Often times in real-world applications we will have entities that are somehow related. Students take courses, customers buy products, and users comment on posts. In SQLAlchemy we can declare a relationship with a field initialized with the .relationship() method. In one-to-many relationships, the relationship field is used on the ‘one’ side of the relationship. In our use case we have the following one-to-many relationships:

  1. One book ———< many reviews for that book
  2. One reader ——–< many reviews from that reader

Hence, we add relationship fields to the Book and Reader models. In this exercise, we will show you how to add a relationship to the Book model, and you will do the same for the Reader model.

We declare a one-to-many relationship between Book and Review by creating the following field in the Book model:

reviews = db.relationship('Review', backref='book', lazy='dynamic')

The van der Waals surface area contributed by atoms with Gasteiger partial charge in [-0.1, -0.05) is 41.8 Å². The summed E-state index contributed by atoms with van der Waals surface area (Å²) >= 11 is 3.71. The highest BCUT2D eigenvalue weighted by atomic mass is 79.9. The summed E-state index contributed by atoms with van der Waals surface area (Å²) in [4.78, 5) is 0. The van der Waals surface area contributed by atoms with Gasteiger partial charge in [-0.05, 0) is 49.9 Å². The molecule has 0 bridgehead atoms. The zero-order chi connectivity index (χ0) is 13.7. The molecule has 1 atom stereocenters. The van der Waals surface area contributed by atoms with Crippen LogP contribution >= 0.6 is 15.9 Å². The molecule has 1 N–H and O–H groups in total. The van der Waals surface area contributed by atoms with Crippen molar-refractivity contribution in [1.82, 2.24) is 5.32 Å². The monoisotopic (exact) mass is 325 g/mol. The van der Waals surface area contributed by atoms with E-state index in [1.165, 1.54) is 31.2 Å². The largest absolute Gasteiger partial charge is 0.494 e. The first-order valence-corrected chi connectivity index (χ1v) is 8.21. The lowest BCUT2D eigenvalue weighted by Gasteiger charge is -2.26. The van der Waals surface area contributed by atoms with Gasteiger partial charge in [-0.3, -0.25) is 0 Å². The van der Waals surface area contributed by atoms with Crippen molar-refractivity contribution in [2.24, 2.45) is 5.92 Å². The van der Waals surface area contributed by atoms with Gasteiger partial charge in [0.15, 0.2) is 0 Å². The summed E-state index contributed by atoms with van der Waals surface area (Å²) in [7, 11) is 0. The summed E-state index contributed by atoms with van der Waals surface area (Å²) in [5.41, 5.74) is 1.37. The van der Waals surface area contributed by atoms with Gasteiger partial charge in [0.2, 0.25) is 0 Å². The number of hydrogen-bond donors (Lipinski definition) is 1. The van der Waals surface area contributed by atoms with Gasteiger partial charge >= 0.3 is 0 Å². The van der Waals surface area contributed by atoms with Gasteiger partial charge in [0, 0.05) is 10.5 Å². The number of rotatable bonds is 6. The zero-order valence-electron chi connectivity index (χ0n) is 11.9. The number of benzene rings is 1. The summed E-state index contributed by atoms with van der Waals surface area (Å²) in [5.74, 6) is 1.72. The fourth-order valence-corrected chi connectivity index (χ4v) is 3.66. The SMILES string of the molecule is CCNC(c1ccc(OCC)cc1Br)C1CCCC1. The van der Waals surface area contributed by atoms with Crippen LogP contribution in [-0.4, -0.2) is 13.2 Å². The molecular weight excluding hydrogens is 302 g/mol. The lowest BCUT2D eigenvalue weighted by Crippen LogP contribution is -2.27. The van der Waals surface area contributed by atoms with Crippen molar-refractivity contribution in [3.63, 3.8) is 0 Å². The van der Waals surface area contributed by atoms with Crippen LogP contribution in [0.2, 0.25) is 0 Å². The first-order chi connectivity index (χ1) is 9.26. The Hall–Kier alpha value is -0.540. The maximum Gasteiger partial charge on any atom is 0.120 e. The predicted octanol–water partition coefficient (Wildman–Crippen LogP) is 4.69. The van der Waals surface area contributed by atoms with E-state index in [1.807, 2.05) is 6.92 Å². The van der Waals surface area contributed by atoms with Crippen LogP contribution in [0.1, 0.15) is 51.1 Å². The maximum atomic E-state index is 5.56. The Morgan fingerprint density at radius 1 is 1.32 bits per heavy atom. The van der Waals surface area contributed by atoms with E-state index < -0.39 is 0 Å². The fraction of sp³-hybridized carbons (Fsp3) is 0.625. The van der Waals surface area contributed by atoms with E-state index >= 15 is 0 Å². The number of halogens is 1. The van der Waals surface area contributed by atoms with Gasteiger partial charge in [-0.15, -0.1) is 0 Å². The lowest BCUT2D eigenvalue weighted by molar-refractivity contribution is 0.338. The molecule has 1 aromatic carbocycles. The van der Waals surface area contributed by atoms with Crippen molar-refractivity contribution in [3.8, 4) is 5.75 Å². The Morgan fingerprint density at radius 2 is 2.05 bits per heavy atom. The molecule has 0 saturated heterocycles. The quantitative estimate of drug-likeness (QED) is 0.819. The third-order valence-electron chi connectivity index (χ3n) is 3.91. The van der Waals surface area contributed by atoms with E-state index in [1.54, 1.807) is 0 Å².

• the first argument denotes which model is to be on the ‘many’ side of the relationship: Review.
  • backref = 'book' establishes a book attribute in the related class (in our case, class Review) which will serve to refer back to the related Book object.
  • lazy = dynamic makes related objects load as SQLAlchemy’s query objects.

By adding relationship to Book we only handled one side in our one-to-many relationship. Specifically, we only covered the direction denoted by the red arrow in the schema below:


In the next exercise, we will add the Review model and its relationship with the Book model (the blue arrow).



To the Reader model add a relationship field called reviews. It should link to Review with back reference called reviewer, and should use the dynamic loading process.

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